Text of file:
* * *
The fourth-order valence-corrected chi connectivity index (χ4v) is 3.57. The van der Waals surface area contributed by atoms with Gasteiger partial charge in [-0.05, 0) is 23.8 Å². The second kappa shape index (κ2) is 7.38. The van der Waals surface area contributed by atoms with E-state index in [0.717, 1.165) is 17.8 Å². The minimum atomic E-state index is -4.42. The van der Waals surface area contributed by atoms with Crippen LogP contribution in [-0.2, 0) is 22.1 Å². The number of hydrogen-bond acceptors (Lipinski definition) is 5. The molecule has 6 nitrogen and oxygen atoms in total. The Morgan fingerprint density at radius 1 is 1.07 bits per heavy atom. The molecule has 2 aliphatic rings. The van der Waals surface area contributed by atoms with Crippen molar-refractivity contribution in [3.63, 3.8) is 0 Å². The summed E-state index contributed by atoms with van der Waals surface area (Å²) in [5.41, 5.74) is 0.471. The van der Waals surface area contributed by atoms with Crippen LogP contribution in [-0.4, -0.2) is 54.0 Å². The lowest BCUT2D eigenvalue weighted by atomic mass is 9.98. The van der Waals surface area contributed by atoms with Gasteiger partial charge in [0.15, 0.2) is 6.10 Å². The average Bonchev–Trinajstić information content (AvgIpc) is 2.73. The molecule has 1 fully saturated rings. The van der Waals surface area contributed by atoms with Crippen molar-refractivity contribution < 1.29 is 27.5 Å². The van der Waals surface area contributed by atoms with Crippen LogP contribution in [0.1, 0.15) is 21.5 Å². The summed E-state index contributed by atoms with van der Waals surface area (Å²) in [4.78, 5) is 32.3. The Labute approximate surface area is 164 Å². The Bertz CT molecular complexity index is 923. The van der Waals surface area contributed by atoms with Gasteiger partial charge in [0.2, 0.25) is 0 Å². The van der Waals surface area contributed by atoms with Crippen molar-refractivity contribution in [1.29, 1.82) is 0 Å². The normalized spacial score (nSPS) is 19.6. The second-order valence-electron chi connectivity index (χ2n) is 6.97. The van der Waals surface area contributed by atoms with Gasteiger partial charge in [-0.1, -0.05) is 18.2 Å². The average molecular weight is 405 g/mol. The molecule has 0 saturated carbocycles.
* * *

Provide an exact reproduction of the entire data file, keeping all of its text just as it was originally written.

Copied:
The fourth-order valence-corrected chi connectivity index (χ4v) is 3.57. The van der Waals surface area contributed by atoms with Gasteiger partial charge in [-0.05, 0) is 23.8 Å². The second kappa shape index (κ2) is 7.38. The van der Waals surface area contributed by atoms with E-state index in [0.717, 1.165) is 17.8 Å². The minimum atomic E-state index is -4.42. The van der Waals surface area contributed by atoms with Crippen LogP contribution in [-0.2, 0) is 22.1 Å². The number of hydrogen-bond acceptors (Lipinski definition) is 5. The molecule has 6 nitrogen and oxygen atoms in total. The Morgan fingerprint density at radius 1 is 1.07 bits per heavy atom. The molecule has 2 aliphatic rings. The van der Waals surface area contributed by atoms with Crippen molar-refractivity contribution in [3.63, 3.8) is 0 Å². The summed E-state index contributed by atoms with van der Waals surface area (Å²) in [5.41, 5.74) is 0.471. The van der Waals surface area contributed by atoms with Crippen LogP contribution in [-0.4, -0.2) is 54.0 Å². The lowest BCUT2D eigenvalue weighted by atomic mass is 9.98. The van der Waals surface area contributed by atoms with Gasteiger partial charge in [0.15, 0.2) is 6.10 Å². The average Bonchev–Trinajstić information content (AvgIpc) is 2.73. The molecule has 1 fully saturated rings. The van der Waals surface area contributed by atoms with Crippen molar-refractivity contribution < 1.29 is 27.5 Å². The van der Waals surface area contributed by atoms with Crippen LogP contribution in [0.1, 0.15) is 21.5 Å². The summed E-state index contributed by atoms with van der Waals surface area (Å²) in [4.78, 5) is 32.3. The Labute approximate surface area is 164 Å². The Bertz CT molecular complexity index is 923. The van der Waals surface area contributed by atoms with Gasteiger partial charge in [0.2, 0.25) is 0 Å². The van der Waals surface area contributed by atoms with Crippen molar-refractivity contribution in [1.29, 1.82) is 0 Å². The normalized spacial score (nSPS) is 19.6. The second-order valence-electron chi connectivity index (χ2n) is 6.97. The van der Waals surface area contributed by atoms with Gasteiger partial charge in [-0.1, -0.05) is 18.2 Å². The average molecular weight is 405 g/mol. The molecule has 0 saturated carbocycles.